City and auto industry officials held an opening ceremony at a factory built on the former site of Kettering High School on Detroit’s east side this week. The plant will work in concert with Stellantis, making instrumental panels for Jeep vehicles assembled at the automaker’s Mack Avenue and Jefferson Avenue sites.
That comes as Stellantis announces it’s investing the equivalent of more than $2.5 billion in U.S. currency to expand its operations in Ontario. Officials say the commitment should ease concerns over the long-term futures of its Windsor and Brampton assembly plants.
“When you’re inclusive it’s transformational and it rises all boats.” — Andra Rush, Rush Group of Companies
Production at the Kettering plant began last year, however the facility’s ceremonial opening was delayed until now due to the COVID-19 pandemic, according to officials.
The factory is operated by Dakkota Integrated Systems. The company has emphasized diversity in its hiring process for the site, with 90% of the Kettering plant’s 500 employees identifying as members of a minority group.
Andra Rush is founder, chair and CEO of Dakkota’s parent — and is herself a Native American. She says employing local residents was a goal for the site.
“When you give Detroiters a chance and people in an underserved community,” says Rush, “we don’t want a hand-out, we want a hand-up — but when you’re inclusive it’s transformational and it rises all boats.”
The company made use of the City of Detroit’s “Detroit at Work” program, which sees the city screen applicants and recommend them to employers, according to Mayor Mike Duggan.
“Detroiters would come in,” says Duggan, “and we would say ‘these are hard jobs, you’re going to be on your feet all day, you’re going to have to pass a math and reasoning test, you aren’t going to get your first choice of shifts.’ And we sent people who were ready to go.”
The process was also used to staff Stellantis’ Mack and Jefferson Avenue locations. Stellantis Chief Operating Officer Mark Stewart says the automaker is now employing about 5,500 city residents across its Detroit plants.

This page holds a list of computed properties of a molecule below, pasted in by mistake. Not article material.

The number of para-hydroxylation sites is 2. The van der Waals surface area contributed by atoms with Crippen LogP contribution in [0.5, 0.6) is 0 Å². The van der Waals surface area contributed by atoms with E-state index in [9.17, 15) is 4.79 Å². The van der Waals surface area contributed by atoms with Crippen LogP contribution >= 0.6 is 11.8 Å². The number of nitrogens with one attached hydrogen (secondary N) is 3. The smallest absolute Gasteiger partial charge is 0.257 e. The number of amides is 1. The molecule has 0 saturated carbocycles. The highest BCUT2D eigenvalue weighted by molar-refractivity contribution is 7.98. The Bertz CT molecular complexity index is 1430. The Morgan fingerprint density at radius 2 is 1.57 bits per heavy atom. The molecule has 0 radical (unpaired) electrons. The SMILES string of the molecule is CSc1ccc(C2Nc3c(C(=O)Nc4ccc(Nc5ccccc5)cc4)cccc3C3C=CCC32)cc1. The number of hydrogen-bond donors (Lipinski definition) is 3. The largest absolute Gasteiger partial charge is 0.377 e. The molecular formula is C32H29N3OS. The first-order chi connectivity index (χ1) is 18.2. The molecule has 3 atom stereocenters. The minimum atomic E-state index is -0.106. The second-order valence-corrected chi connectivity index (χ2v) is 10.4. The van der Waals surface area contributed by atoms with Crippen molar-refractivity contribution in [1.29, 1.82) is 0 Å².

Officials says the Kettering plant will add 75 more workers in the coming months.
The more than $2.5 million USD investment Stellantis is making in Ontario is intended to grow the automaker’s electric vehicle capabilities. It had previously promised to expand its EV operations in the province during collective bargaining with Unifor in 2020.
Officials say the money will allow Stellantis to build two new development centers, retool its Windsor assembly plant and modernize its Brampton factory. While new vehicle commitments have not yet been detailed, Stellantis’ Stewart says the Ontario plants will play an important role in producing electric vehicles.
“So that we have multi-energy vehicles,” says Stewart, “we have full-on battery electric vehicles and we can be sustainable for the future with our Stellantis families in the market.”
“Investing in this multibillion dollar project is because it will deliver.” — Justin Trudeau, Prime Minister of Canada
After seeing shifts cut last year due to supply chain issues, Stewart says Stellantis’ Windsor assembly plant will continue operating two shifts for the rest of 2022. He says the Windsor and Brampton plants will return to three shifts in the coming years.
The Canadian and Ontario governments are respectively committing almost $400,000 USD to the project. Canadian Prime Minister Justin Trudeau says the investment will help solidify Ontario’s automotive future.
“Investing in this multi-billion dollar project is because it will deliver,” says Trudeau. “It will deliver for workers, it will deliver for communities, [and] it will deliver for our economy.”